I struggled to find a title for this installment, so I dug deep in the barrel and settled for something cheap and sleazy that would be eye-catching. If you have read this far, good for me.
It’s not what you think. While it IS Texas, it ain’t the BS you think it is. I wouldn’t be reaching to think that virtually NONE of you had guessed Barbeque Smoker. So, spoiler alert, that’s what this is, a short history and introduction to Stanley, our Texas Barbeque/Smoker. You need to read this, really, and for sure don’t miss the thrilling conclusion (spoiler alert: cliffhanger). This is really just a cheap, titillating buildup to my next blog on the hairy and exciting road trip to rescue Stanley (wait for it……), which has lots more pictures and way more stinging commentary and absolutely hilarious one-liners. I gleaned all of this great blog-marketing strategy from the lead-up to the recent NFL draft. You’re welcome. Buckle up, it’s down to business.
I acquired Stanley in the early 1980’s. My brothers had been making a living trucking double trailer loads of sweet, wholesome hay from California to the hungry bovine herds of drought-plagued central Texas. The trucking “to” part made them money, the return trip, not so much. So they found an enterprising solution to the return trip after they found the LyfeTyme BBQ Company in Uvalde, Texas. (If you are using Google Maps to find this little burg, make sure you zoom way, way in.) LyfeTyme builds these beauties out of 20” or 24” diameter natural gas pipeline materials, really durable stuff. Their name and logo says it all:
That grizzled, old guy bought his “when he wuz young”, and so did I. I’m expecting that my grandchildren will be cooking on Stanley well after I’m gone. Assuming, of course, any of them survive the fight over the inheritance.
The deal for my brothers was to buy a few LyfeTyme smokers, strap them to the empty hay trailers, and sell them in California, a land where money flows the way water USED to, and every real man absolutely needs a 650 pound, $1600 grill to get those burgers and weenies just right. I wasn’t actually one of those guys until my brothers each acquired one, and then, of course, I HAD to become one of those guys or risk permanently losing my standing in the family pecking order. It’s hard to stand out in a crowd of 5 brothers. Plus, I was getting it for $400 with no charge for freight.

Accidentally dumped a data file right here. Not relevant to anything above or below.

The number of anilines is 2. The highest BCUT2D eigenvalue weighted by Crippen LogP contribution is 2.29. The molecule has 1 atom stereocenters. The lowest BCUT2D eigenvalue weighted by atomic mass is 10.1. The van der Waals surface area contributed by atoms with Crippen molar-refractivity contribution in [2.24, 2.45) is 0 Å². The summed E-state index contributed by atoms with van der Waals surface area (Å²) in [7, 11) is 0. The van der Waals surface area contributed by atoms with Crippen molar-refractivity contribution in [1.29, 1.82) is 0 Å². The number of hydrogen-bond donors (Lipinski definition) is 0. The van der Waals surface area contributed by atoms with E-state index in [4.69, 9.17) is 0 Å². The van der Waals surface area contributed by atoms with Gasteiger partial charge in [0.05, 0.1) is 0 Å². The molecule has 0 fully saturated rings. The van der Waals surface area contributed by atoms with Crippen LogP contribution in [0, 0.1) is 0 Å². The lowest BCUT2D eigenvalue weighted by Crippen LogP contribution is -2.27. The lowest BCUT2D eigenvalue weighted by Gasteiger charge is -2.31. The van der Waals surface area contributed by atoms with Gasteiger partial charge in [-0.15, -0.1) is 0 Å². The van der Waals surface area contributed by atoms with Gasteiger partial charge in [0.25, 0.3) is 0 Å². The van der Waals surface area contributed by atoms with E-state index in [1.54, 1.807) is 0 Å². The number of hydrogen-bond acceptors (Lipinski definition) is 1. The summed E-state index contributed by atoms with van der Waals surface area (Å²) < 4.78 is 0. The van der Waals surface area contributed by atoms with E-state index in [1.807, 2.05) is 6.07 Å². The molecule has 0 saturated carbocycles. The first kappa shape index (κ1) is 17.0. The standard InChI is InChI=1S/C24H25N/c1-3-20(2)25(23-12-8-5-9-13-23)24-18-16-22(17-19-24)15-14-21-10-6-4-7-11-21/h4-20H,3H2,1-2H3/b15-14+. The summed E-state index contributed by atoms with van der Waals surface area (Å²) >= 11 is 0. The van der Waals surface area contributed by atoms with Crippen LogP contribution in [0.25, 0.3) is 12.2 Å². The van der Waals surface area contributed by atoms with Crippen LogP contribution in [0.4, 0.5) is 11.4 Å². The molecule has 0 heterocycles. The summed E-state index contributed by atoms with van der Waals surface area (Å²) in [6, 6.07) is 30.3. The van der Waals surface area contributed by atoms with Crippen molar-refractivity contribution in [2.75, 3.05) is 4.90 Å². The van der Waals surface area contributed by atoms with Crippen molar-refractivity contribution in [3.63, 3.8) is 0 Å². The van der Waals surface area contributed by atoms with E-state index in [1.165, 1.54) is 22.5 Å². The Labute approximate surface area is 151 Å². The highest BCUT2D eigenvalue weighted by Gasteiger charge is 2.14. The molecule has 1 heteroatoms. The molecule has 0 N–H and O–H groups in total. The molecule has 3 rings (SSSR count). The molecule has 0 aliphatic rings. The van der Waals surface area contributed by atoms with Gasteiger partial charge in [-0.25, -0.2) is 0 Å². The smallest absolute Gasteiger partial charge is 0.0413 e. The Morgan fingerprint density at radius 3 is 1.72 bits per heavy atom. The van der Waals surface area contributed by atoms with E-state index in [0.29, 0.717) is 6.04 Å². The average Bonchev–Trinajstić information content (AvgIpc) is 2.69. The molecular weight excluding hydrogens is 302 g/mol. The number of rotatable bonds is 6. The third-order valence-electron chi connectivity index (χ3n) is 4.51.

LyfeTyme has a big lineup of smokers, here’s the one I chose:
He is, of course, much larger in real life. But I was going for a “handed down from the heavens” thing, and might have missed it by a little.
Stanley has done almost as much traveling as I have, and that’s saying a lot. He was delivered to me in Sunnyvale, California, where he was the testosterone Star of many family and neighborhood events. When we moved to Lake Oswego, Oregon, he went along strapped to the back of the moving van. We relocated to West Acton, Massachusetts (Boston), and he crossed the country, again strapped to the back of a moving van. What a way to see the USA! Another moving van, with Stanley bravely hanging arear, took us back across the country to Redwood City, California (San Francisco). After a couple of years of super-macho weenie roasting, Stanley was then foster parented out to a chef-friend of ours in Antelope, California (Sacramento), where he smoked turkeys and briskets for a few years. He was then loaned to my ex-brother-in-law who had opened his own meat-centric restaurant (The Henweigh Café) in Sebastapol, California (wine country). (Are you wondering about the origin of the name Henweigh? It’s like a knock-knock joke: (me) “Oh, that’s just like a Henweigh!” (you) “What’s a Henweigh?” (me) “About 2 pounds”. It’s a lot funnier after 3 or 4 margaritas.)
He served for 5 years as the center piece of the menu, with a different smoked meat every day as the nightly special. But, alas, the restaurant didn’t make it, and after it closed Stanley was left in the rain in the back of the Henweigh for a few years, with no purpose in life, and no smoke in the stack. Sad, sad, sad. Everyone, even someone from Texas, should have a purpose in life. And, more importantly, never be separated from family. And don’t look at me like that just because I speak of Stanley as a “somebody”. He is, and always will be, an honored member of our family.
So, I finally come to the end of the background and history, and finally get to hype the heck out of the real reason you suffered through this blog: Stay tuned for the next brilliant installment where I receive my Mission from God to rescue Stanley and bring him back to the family fold where his purpose in life can be resumed. Unless, of course, the NFL calls and needs a new marketing hype guru for the next draft. I’m not going to hold my breath.